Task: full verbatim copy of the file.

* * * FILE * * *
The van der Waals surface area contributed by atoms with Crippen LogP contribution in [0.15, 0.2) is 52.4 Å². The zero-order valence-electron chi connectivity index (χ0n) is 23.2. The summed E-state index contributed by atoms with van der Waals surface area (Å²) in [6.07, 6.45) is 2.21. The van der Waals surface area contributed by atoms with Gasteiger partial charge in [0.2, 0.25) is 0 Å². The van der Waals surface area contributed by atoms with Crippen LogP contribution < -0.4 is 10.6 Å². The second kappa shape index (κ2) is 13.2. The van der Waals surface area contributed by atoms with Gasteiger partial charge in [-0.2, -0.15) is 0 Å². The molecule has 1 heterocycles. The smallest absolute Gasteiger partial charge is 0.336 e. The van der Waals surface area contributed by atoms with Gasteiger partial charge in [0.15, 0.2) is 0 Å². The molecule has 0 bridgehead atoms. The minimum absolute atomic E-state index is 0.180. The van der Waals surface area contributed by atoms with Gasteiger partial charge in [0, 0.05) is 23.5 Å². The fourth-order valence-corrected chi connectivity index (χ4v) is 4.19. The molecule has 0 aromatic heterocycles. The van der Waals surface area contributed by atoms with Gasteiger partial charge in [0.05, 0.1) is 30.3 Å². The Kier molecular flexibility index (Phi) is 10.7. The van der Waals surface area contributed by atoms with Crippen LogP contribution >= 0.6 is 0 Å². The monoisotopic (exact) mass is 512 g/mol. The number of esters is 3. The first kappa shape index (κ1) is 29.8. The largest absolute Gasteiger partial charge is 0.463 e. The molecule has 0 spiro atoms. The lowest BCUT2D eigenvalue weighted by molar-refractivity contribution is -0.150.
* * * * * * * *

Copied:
The van der Waals surface area contributed by atoms with Crippen LogP contribution in [0.15, 0.2) is 52.4 Å². The zero-order valence-electron chi connectivity index (χ0n) is 23.2. The summed E-state index contributed by atoms with van der Waals surface area (Å²) in [6.07, 6.45) is 2.21. The van der Waals surface area contributed by atoms with Gasteiger partial charge in [0.2, 0.25) is 0 Å². The van der Waals surface area contributed by atoms with Crippen LogP contribution < -0.4 is 10.6 Å². The second kappa shape index (κ2) is 13.2. The van der Waals surface area contributed by atoms with Gasteiger partial charge in [-0.2, -0.15) is 0 Å². The molecule has 1 heterocycles. The smallest absolute Gasteiger partial charge is 0.336 e. The van der Waals surface area contributed by atoms with Gasteiger partial charge in [0.15, 0.2) is 0 Å². The molecule has 0 bridgehead atoms. The minimum absolute atomic E-state index is 0.180. The van der Waals surface area contributed by atoms with Gasteiger partial charge in [0, 0.05) is 23.5 Å². The fourth-order valence-corrected chi connectivity index (χ4v) is 4.19. The molecule has 0 aromatic heterocycles. The van der Waals surface area contributed by atoms with Gasteiger partial charge in [0.05, 0.1) is 30.3 Å². The Kier molecular flexibility index (Phi) is 10.7. The van der Waals surface area contributed by atoms with Crippen LogP contribution >= 0.6 is 0 Å². The monoisotopic (exact) mass is 512 g/mol. The number of esters is 3. The first kappa shape index (κ1) is 29.8. The largest absolute Gasteiger partial charge is 0.463 e. The molecule has 0 spiro atoms. The lowest BCUT2D eigenvalue weighted by molar-refractivity contribution is -0.150.